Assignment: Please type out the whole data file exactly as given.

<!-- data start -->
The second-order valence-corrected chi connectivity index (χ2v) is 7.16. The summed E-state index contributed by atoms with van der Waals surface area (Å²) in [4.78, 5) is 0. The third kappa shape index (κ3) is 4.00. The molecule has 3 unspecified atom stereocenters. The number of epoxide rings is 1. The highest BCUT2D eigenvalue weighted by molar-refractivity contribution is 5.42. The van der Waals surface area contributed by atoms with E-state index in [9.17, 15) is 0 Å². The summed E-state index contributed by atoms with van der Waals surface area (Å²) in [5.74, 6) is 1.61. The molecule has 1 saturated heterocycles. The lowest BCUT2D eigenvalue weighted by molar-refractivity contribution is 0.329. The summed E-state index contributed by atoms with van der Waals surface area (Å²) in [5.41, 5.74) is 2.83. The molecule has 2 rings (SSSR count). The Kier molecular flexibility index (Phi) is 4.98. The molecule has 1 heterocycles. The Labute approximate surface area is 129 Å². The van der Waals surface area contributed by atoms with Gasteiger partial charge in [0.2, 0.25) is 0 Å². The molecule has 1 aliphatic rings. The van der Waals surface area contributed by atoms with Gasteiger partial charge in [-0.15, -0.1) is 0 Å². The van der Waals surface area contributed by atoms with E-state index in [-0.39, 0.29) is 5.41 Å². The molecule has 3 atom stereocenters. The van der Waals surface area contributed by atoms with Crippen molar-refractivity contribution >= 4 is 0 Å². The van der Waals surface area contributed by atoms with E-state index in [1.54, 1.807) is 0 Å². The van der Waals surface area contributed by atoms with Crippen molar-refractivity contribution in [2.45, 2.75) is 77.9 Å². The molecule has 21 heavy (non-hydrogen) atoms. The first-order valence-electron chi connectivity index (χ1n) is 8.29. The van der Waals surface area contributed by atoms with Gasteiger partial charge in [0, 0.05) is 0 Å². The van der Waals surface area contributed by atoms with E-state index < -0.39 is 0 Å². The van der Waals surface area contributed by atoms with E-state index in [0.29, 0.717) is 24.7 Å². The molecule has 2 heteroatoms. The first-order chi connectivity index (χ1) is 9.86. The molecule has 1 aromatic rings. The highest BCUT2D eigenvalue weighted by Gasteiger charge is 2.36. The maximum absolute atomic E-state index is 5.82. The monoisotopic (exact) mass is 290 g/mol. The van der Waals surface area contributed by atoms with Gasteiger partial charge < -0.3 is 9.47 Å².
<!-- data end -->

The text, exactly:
The second-order valence-corrected chi connectivity index (χ2v) is 7.16. The summed E-state index contributed by atoms with van der Waals surface area (Å²) in [4.78, 5) is 0. The third kappa shape index (κ3) is 4.00. The molecule has 3 unspecified atom stereocenters. The number of epoxide rings is 1. The highest BCUT2D eigenvalue weighted by molar-refractivity contribution is 5.42. The van der Waals surface area contributed by atoms with E-state index in [9.17, 15) is 0 Å². The summed E-state index contributed by atoms with van der Waals surface area (Å²) in [5.74, 6) is 1.61. The molecule has 1 saturated heterocycles. The lowest BCUT2D eigenvalue weighted by molar-refractivity contribution is 0.329. The summed E-state index contributed by atoms with van der Waals surface area (Å²) in [5.41, 5.74) is 2.83. The molecule has 2 rings (SSSR count). The Kier molecular flexibility index (Phi) is 4.98. The molecule has 1 heterocycles. The Labute approximate surface area is 129 Å². The van der Waals surface area contributed by atoms with Gasteiger partial charge in [0.2, 0.25) is 0 Å². The molecule has 1 aliphatic rings. The van der Waals surface area contributed by atoms with Gasteiger partial charge in [-0.15, -0.1) is 0 Å². The van der Waals surface area contributed by atoms with E-state index in [-0.39, 0.29) is 5.41 Å². The molecule has 3 atom stereocenters. The van der Waals surface area contributed by atoms with Crippen molar-refractivity contribution >= 4 is 0 Å². The van der Waals surface area contributed by atoms with E-state index in [1.54, 1.807) is 0 Å². The van der Waals surface area contributed by atoms with Crippen molar-refractivity contribution in [2.45, 2.75) is 77.9 Å². The molecule has 21 heavy (non-hydrogen) atoms. The first-order valence-electron chi connectivity index (χ1n) is 8.29. The van der Waals surface area contributed by atoms with Gasteiger partial charge in [0, 0.05) is 0 Å². The van der Waals surface area contributed by atoms with E-state index < -0.39 is 0 Å². The van der Waals surface area contributed by atoms with E-state index in [0.29, 0.717) is 24.7 Å². The molecule has 2 heteroatoms. The first-order chi connectivity index (χ1) is 9.86. The molecule has 1 aromatic rings. The highest BCUT2D eigenvalue weighted by Gasteiger charge is 2.36. The maximum absolute atomic E-state index is 5.82. The monoisotopic (exact) mass is 290 g/mol. The van der Waals surface area contributed by atoms with Gasteiger partial charge < -0.3 is 9.47 Å².